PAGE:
John Boon, M.D.
Urologist
Sugar Land, TX

Information About Vasectomy

Dr. Boon performs no-scalpel vasectomy for his patients in Sugar Land, Fort Bend County, and greater Houston.

Information about vasectomy


The most common procedure performed on men in the United States and Canada is a vasectomy. If your family planning is complete and you have decided that you do not wish to father any additional children, you might consider a vasectomy as your preferred method of contraception.

Vasectomy is a long-term, low-cost choice of contraception. For all practical purposes it should be considered a permanent form of sterilization that removes the risk and uncertainty of unintended pregnancy.

The vas deferens are the thin tubes in the scrotum that would normally carry sperm from the testicles to become part of the ejaculate. When this sperm channel is interrupted, the man becomes sterile and can no longer father a child.

We perform a no-scalpel vasectomy performed through a very small opening in the scrotum. This method is considered painless or nearly painless.

There are some simple things that you can do in advance of your appointment. First, do not take aspirin or other anti-inflammatory medication, such as Nuprin, Advil, or Motrin, for 7 days before the procedure as they may increase the risk of bleeding after the procedure. You should shower thoroughly before the procedure and wear loose, comfortable clothing. Bring a jock strap with you to the vasectomy.  You should also trim your pubic hair prior to having a vasectomy.  The procedure will take only 15 minutes or so, but you should plan on being in the office for about an hour. 

Antiseptic solution will be applied to the scrotum and sterile drapes will be placed over you to guard against infection. After a local anesthetic is administered a small opening is made in the scrotum. Either the right or left vas deferens is lifted through this tiny opening. The vas is cut. You may feel a pulling sensation during this process as the two ends of the vas are heat sealed and tied off. The opposite vas deferens is then lifted through another small opening and the procedure is repeated. The small openings in the scrotum can heal naturally without any sutures at all.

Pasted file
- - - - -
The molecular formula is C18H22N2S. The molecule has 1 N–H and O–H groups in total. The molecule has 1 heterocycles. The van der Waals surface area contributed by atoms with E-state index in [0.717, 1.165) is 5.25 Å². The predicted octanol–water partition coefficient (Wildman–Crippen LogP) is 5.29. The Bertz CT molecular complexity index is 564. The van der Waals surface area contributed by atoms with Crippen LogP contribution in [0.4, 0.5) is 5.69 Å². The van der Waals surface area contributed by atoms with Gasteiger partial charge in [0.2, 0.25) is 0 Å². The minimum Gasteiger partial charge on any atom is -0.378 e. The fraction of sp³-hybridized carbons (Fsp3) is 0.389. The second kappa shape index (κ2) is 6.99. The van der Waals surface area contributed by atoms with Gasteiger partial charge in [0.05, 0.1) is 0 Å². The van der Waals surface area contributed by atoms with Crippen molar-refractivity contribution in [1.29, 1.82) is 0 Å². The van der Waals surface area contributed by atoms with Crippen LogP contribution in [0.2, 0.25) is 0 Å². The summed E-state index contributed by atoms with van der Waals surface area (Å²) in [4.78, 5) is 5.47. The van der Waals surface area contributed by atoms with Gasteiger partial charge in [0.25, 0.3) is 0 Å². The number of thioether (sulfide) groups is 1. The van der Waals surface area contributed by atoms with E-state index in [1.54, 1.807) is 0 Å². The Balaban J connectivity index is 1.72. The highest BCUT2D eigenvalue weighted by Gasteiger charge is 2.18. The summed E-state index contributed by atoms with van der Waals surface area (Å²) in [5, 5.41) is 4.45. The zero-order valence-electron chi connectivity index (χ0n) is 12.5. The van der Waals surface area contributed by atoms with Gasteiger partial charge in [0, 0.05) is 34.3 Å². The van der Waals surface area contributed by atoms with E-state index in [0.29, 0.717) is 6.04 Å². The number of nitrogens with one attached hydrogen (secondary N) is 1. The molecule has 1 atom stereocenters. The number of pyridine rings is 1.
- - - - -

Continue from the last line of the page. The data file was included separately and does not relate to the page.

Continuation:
Discomfort following the procedure is usually mild and can be controlled with an ice pack placed over the scrotum. Your Dr. may prescribe a mild pain medication. You should wear a jock strap after the procedure to help apply pressure against the procedure area and for support of the scrotum during the first week. It is normal to have a small amount of blood or spotting but contact your doctor immediately if you experience fever, chills, increasing pain, drainage, which may be a sign of infection or an enlarging mass, which may suggest internal bleeding or infection.

It is important that you understand that you are not sterile right after the procedure as sperm is present above the area where the vas deferens is divided and ligated. Your semen will be examined at 3 months and at 6 months after your vasectomy to be asbsolutely certain that you do not have semen in your ejactulate. Therefore, you will need to continue to use contraception until it is confirmed that you are sterile.

The complications associated with a vasectomy include bleeding, infection. These are not very common and if you follow your physician’s instructions you are not likely to experience these problems. The procedure is successful in 99% of men who have a vasectomy. If there is still sperm in the ejaculate after several months after the procedure, then you may need to have the procedure repeated. It is very unlikely to experience a failure after you have had your semen specimen examined and confirmation that there is no sperm present. Once you are considered sterile, no follow-up semen examinations are required.

A vasectomy renders a man sterile. It does not protect a man from sexually transmitted diseases. A vasectomy does not affect a man’s libido or sex drive nor does it contribute to erectile dysfunction or impotence, and the risk for prostate or testicular cancer is not increased after a vasectomy.

If you have any questions about the procedure please contact our office.

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